New York lawmakers are accusing President Bush of falling short on his commitment to provide more than $20 billion in aid to help the city recover from the September 11, 2001 terrorist attacks.
U.S. Congresswoman Carolyn Maloney launched an investigation into the amount of federal aid that has reached New Yorkers for recovery from the 2001 attacks.
Using data released by the Bush administration and the Office of Management and Budget, she found that only $7 billion of the promised $21.4 billion has actually been paid.
Just days before the second anniversary of the disaster, Ms. Maloney and the speaker of the New York City Council have sent a letter to President Bush, urging the administration to turn over the funds that are "in the pipeline."
Ms. Maloney said New York needs the money now to revive its economy, create jobs and clean up the environment surrounding the destroyed World Trade Center site. "The bottom line is, New Yorkers should not suffer because Osama bin Laden and al-Qaida chose to attack New York in their attack against [the United States of] America," she said. "We shouldn't have higher taxes, we should not have an environment that is that filthy because of it, and we should not have workers, and others who are suffering."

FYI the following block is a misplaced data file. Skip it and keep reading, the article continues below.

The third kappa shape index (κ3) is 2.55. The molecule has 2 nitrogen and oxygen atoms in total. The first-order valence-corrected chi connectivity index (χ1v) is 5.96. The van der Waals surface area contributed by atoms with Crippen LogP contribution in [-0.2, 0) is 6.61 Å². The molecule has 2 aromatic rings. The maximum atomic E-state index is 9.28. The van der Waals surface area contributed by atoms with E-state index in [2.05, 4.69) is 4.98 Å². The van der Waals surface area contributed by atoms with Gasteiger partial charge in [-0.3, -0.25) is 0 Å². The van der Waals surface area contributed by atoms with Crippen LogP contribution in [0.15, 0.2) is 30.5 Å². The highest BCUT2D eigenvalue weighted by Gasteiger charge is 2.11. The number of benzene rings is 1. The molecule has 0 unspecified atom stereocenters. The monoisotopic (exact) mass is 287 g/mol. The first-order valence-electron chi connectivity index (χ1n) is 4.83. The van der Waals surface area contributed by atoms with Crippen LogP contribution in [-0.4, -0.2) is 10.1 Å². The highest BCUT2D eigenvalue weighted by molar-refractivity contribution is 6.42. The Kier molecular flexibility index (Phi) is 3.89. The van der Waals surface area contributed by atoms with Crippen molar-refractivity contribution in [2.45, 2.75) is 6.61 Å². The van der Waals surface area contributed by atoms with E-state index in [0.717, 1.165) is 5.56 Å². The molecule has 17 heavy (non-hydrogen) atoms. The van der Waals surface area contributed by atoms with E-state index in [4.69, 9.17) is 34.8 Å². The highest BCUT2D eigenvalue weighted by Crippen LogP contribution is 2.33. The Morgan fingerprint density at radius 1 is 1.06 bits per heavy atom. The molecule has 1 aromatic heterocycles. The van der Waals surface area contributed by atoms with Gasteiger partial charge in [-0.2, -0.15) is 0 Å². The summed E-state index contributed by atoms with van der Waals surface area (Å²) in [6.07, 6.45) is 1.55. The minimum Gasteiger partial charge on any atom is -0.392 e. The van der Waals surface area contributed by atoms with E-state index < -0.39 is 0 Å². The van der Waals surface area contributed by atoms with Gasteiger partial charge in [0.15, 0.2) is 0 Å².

The letter charges that the $21.4 billion aid packaged announced by President Bush in March, 2002 has actually been decreased by $2 billion. The revision is due to estimation errors and taxation of federal grants provided to New Yorkers affected by the attacks.
The lawmakers say the allocated federal aid will only meet about one fourth of New York's financial needs because the terrorist attacks created an estimated $80 to $100 billion in costs, including tax loss.
Now the lawmakers say it is time for President Bush to take greater action to help New York.
President Bush has used the police shield of an officer who died at the World Trade Center as an emblem of the heroes that day.
Speaker of the New York Assembly Sheldon Silver asked how that police officer would react to the billions of dollars being spent in Iraq while New Yorkers continue to wait for funds. "I wonder how that police officer would react to the difference between the Bush administration's commitment to rebuilding downtown and the commitment to rebuilding in Iraq. The amount of money that is being spent there versus here," he said.
The lawmakers announced their findings during a panel discussion on New York's recovery. Members of several non-profit organizations called on the federal government to continue post-September 11 mental health programs set to end soon and to assess the long-term health affects of the disaster.